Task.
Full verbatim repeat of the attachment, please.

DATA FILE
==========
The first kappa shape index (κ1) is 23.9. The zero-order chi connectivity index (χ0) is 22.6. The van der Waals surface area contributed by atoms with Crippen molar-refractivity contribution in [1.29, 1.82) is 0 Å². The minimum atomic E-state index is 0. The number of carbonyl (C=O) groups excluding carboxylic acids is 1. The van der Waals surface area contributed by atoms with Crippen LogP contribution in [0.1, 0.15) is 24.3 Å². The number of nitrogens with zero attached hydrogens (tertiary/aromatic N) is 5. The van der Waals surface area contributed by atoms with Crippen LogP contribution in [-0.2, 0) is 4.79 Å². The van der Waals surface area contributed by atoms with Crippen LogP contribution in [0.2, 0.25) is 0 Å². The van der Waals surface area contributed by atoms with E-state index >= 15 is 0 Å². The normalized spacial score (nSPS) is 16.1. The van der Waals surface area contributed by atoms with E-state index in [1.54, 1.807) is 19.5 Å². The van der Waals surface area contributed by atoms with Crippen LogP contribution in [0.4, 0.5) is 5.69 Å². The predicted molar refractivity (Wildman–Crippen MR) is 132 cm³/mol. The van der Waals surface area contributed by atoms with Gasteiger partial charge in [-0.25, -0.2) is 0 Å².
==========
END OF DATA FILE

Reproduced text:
The first kappa shape index (κ1) is 23.9. The zero-order chi connectivity index (χ0) is 22.6. The van der Waals surface area contributed by atoms with Crippen molar-refractivity contribution in [1.29, 1.82) is 0 Å². The minimum atomic E-state index is 0. The number of carbonyl (C=O) groups excluding carboxylic acids is 1. The van der Waals surface area contributed by atoms with Crippen LogP contribution in [0.1, 0.15) is 24.3 Å². The number of nitrogens with zero attached hydrogens (tertiary/aromatic N) is 5. The van der Waals surface area contributed by atoms with Crippen LogP contribution in [-0.2, 0) is 4.79 Å². The van der Waals surface area contributed by atoms with Crippen LogP contribution in [0.2, 0.25) is 0 Å². The van der Waals surface area contributed by atoms with E-state index >= 15 is 0 Å². The normalized spacial score (nSPS) is 16.1. The van der Waals surface area contributed by atoms with E-state index in [1.54, 1.807) is 19.5 Å². The van der Waals surface area contributed by atoms with Crippen LogP contribution in [0.4, 0.5) is 5.69 Å². The predicted molar refractivity (Wildman–Crippen MR) is 132 cm³/mol. The van der Waals surface area contributed by atoms with Gasteiger partial charge in [-0.25, -0.2) is 0 Å².